Screengrab via Riot Games

VALORANT community divided over cost of upgrading weapon skins using Radianite

"It's the most money grubby scheme I've ever seen in a video game to date."

VALORANT, a free-to-play tactical shooter, is once again under fire for the prices of its cosmetics.

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Yesterday’s release of the Oni Collection has caused debate within the VALORANT community. Radianite, the currency used to upgrade skins (not purchase them), is the culprit of the controversy due to its hefty price tag. But dissenters argue that players aren’t forced to shell out any money for VALORANT since it’s a free game.

Screengrab via Riot Games

A quick “Radianite” search on the game’s subreddit reveals multiple posts discussing the in-game currency, with some asking for it to be “abolished” and others “sick and tired” of players complaining about it. One savvy fan even analogized the titles of Reddit posts to the Five Stages of Grief, harking back to their psychology class in hilarious fashion.

VALORANT players can buy weapon cosmetics using Valorant Points (VP). Premier skins, like the Oni or Elderflame Collections, can be upgraded using Radianite to unlock cool animations and color variants. Fans first have to buy the skin using VP and then spend more money to call swords or dragons from the sky when executing their opponents—and it isn’t cheap.

Related: VALORANT’s Elderflame Collection will light a fire in your heart and burn a hole in your wallet: A review

Let’s break down the math. To buy 80 Radianite, for example, players need to spend 4,800 VP (roughly $45). To purchase one single gun from the Oni Collection, it costs 1,775 VP (roughly $17). To fully upgrade your Oni weapon with all the bells and whistles, it takes 75 Radianite. So a fully-kitted Oni Phantom can cost a player over $60.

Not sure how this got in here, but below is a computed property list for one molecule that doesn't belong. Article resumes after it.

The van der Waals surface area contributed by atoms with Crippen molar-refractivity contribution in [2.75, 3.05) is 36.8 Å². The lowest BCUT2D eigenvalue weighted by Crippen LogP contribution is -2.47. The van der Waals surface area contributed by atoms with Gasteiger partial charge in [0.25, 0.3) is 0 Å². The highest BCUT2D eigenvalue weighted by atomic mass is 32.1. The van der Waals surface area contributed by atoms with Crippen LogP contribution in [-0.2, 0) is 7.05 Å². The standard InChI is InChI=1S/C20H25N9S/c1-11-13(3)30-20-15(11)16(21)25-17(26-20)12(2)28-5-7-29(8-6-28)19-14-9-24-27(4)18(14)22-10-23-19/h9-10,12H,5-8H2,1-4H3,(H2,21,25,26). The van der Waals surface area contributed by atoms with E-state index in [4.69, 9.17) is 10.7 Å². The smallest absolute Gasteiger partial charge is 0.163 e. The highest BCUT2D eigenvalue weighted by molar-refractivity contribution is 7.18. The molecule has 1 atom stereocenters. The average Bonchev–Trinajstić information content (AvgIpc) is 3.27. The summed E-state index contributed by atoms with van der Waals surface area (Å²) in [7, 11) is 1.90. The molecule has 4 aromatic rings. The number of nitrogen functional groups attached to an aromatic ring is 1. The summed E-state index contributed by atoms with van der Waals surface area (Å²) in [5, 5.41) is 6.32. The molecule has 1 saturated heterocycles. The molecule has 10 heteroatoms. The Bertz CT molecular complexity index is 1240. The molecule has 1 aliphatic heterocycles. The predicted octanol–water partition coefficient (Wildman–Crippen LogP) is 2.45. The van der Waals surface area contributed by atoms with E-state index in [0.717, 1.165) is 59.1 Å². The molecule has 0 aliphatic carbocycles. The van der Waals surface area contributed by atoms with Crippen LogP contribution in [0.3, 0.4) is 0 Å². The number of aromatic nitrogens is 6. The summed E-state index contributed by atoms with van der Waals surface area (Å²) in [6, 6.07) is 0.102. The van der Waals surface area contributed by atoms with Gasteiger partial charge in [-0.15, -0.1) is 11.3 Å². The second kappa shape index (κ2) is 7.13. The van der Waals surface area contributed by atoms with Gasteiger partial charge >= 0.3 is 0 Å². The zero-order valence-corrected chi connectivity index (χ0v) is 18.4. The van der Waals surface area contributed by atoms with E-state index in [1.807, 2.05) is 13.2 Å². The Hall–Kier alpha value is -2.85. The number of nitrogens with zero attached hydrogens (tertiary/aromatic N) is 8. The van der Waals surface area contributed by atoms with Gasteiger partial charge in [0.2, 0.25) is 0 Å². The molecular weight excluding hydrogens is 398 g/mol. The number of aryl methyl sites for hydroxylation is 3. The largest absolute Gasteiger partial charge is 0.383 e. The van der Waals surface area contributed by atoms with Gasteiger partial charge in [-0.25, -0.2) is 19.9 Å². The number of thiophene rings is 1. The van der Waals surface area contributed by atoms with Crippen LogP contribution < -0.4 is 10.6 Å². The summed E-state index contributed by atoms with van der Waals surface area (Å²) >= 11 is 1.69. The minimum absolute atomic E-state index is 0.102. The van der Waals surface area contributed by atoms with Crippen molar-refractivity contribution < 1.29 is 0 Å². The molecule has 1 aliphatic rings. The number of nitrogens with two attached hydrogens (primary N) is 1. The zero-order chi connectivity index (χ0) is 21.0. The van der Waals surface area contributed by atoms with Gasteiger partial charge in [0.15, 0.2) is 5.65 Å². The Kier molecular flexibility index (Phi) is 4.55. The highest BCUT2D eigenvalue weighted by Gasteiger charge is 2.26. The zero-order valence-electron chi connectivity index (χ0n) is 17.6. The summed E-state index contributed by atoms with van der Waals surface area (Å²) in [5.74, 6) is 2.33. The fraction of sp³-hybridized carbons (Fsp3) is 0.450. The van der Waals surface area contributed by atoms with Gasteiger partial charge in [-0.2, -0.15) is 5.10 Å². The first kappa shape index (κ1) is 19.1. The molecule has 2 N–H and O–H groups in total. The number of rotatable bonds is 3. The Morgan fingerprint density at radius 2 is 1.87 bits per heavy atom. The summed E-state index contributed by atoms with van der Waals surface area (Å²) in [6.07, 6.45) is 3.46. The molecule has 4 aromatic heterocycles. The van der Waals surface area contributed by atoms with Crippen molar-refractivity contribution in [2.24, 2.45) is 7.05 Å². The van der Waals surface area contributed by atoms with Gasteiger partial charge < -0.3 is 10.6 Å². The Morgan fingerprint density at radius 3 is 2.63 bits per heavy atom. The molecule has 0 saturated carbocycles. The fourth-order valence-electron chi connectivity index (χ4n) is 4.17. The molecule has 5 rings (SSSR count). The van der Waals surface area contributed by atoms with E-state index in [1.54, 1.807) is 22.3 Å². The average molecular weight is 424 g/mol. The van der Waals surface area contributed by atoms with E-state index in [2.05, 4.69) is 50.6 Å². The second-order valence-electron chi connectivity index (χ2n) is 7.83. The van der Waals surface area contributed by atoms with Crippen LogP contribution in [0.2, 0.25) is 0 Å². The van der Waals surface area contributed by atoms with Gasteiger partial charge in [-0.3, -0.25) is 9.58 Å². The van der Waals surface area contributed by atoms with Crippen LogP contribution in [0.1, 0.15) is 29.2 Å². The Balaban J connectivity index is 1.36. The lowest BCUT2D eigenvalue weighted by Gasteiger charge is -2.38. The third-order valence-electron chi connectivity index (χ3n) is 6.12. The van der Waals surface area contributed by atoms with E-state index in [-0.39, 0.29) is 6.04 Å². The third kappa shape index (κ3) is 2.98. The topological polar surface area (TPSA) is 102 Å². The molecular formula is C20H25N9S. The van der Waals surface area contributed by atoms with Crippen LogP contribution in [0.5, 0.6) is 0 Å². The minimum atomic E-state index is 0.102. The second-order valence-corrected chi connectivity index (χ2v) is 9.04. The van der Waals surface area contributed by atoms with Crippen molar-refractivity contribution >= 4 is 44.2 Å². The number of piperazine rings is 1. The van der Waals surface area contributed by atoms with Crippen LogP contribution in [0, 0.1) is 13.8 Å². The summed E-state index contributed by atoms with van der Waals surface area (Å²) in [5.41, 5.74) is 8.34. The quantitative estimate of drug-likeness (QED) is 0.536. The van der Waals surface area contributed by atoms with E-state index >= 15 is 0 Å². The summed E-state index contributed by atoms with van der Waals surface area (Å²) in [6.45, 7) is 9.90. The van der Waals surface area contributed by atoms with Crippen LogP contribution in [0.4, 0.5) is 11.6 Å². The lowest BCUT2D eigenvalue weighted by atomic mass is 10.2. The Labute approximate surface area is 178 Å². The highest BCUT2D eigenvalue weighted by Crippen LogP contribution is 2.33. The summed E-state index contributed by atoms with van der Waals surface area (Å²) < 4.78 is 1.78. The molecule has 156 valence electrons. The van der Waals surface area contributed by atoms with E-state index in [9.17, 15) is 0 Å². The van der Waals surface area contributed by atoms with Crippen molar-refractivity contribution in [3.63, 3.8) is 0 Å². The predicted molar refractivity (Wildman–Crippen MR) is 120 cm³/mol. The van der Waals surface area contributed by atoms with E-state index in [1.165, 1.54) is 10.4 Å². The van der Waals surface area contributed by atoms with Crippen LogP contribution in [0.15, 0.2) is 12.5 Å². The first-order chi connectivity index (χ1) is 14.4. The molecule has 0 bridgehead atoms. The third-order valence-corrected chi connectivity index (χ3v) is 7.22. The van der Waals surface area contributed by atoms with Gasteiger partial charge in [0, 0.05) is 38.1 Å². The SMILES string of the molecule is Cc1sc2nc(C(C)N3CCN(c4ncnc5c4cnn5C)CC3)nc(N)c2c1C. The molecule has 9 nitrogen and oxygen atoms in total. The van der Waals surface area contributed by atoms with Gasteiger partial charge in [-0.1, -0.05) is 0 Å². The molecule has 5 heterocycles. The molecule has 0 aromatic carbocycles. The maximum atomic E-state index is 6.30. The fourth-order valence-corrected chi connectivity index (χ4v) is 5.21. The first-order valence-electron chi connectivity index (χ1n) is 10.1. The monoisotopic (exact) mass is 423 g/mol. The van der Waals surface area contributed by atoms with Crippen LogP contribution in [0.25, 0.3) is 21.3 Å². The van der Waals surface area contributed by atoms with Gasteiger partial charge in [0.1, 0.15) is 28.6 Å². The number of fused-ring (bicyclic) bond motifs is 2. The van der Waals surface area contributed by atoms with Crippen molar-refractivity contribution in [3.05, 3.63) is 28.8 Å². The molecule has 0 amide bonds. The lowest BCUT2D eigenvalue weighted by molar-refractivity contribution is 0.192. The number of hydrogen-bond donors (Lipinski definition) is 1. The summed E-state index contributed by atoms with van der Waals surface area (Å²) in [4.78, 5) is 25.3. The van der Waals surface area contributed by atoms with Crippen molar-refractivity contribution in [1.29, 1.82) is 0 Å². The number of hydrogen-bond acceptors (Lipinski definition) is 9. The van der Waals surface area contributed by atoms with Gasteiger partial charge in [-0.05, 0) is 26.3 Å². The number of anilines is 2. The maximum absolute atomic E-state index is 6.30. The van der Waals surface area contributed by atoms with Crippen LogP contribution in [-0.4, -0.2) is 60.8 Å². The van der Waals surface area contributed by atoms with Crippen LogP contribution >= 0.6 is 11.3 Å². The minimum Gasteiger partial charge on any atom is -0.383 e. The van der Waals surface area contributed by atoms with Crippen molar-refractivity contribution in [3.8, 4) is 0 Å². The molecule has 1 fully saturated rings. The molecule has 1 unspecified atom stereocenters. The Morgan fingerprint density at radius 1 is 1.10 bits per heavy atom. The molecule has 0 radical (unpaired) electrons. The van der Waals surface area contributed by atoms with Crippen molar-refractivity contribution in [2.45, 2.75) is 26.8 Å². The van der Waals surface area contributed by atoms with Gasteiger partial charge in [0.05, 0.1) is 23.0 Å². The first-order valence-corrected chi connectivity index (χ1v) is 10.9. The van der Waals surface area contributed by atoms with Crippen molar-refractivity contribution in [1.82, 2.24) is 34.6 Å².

There are definitely loopholes for discounts, such as buying the entire skin bundle or unlocking a limited amount of Radianite through the $10 battle pass. And if you don’t want to spend money at all, you can always pick up the gun from a fallen player’s corpse.

But a tried-and-true system for free-to-play games is to sell cosmetics. Companies need to earn profits to be able to produce more content, potentially hold tournaments, and keep the game running. And it doesn’t seem like that’s going to change any time soon.


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Author
Andreas Stavropoulos
Staff writer for Dot Esports. Andreas is an avid gamer who left behind a career as a high school English teacher to transition into the gaming industry. Currently playing League, Apex, and VALORANT.